Raghuram Rajan is apparently not a fan of electoral democracy, believing it to unduly weight political officials decision-making toward special interests and the short-term. Like Noah Smith I’m struck by the point that this fantasy of autocratic politics as unhampered by special interests is ridiculous:
Rajan seems to believe the common fallacy that autocratic governments answer to no one, and thus have a free hand to make far-sighted investments, as long as the despot happens to be an enlightened one. In fact, autocratic governments also have to answer to someone — but instead of the people, it’s usually a mix of army officers, party cadres, local officials, and mafia goons. There is always a selectorate, and they always have to get paid off. And in an autocracy, those payments can get really expensive, since the selectorate has the autocrat over a barrel — if he loses his job, he doesn’t go off to fish at his ranch, he gets filled with lead and hung from a gas station roof.
Exactly. Part of the genius of electoral democracy is precisely that it lowers the stakes of holding on to power. A member of the House of Representatives who wants to take risks for the sake of doing what he regards as the right thing faces the dire prospect of . . . needing to find another job. Very possibly a job that will pay more money and involve less annoying travel. Laurent Gbagbo, on the other hand, is facing a very bleak fate.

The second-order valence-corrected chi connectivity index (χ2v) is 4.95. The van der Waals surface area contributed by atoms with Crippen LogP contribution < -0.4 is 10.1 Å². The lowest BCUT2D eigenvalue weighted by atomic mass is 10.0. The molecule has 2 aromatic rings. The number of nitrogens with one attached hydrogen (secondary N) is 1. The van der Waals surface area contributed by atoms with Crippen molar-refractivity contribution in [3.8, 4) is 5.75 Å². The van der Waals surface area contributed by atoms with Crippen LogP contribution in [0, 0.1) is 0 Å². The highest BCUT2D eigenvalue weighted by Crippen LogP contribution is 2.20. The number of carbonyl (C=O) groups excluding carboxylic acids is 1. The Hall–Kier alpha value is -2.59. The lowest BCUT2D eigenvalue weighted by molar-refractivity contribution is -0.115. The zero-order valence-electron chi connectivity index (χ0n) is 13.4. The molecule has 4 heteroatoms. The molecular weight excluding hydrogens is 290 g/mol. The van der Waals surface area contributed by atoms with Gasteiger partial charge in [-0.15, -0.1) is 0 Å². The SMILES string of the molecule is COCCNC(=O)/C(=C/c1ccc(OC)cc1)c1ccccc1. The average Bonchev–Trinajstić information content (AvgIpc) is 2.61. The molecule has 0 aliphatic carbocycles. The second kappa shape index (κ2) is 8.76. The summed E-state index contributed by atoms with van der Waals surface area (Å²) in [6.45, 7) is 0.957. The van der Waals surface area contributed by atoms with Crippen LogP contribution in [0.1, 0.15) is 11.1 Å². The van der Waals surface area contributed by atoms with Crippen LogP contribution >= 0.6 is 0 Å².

To me the interesting thing about democracies is that they’re much worse at preventing/avoiding/ending recessions than you might think. When Herbert Hoover was president, where was the short-term thinking to keep him in office? Why didn’t the ruling GOP do more in 1960 to ensure that Dwight Eisenhower would be succeeded by Richard Nixon? Why didn’t the 111th Congress enact a much larger fiscal stimulus package and demand looser money from the Fed?
Conversely, while your mileage may vary as to the quality of the policies enacted, it’s hard to deny that over the past two years America has seen lots of focus by politicians on long-term issues. Love the Affordable Care Act or hate the Affordable Care Act, it was clearly an effort to implement long-term change in the American health care system and not a quicky re-election gambit. Similarly, Scott Walker in Wisconsin and other conservatives governors elsewhere are attempting to reduce the structural power of labor unions. In both cases, these are long-cherished goals of party leaders that are being foisted onto the agenda when a more narrow electoral focus would militate in favor of letting sleeping dogs lie.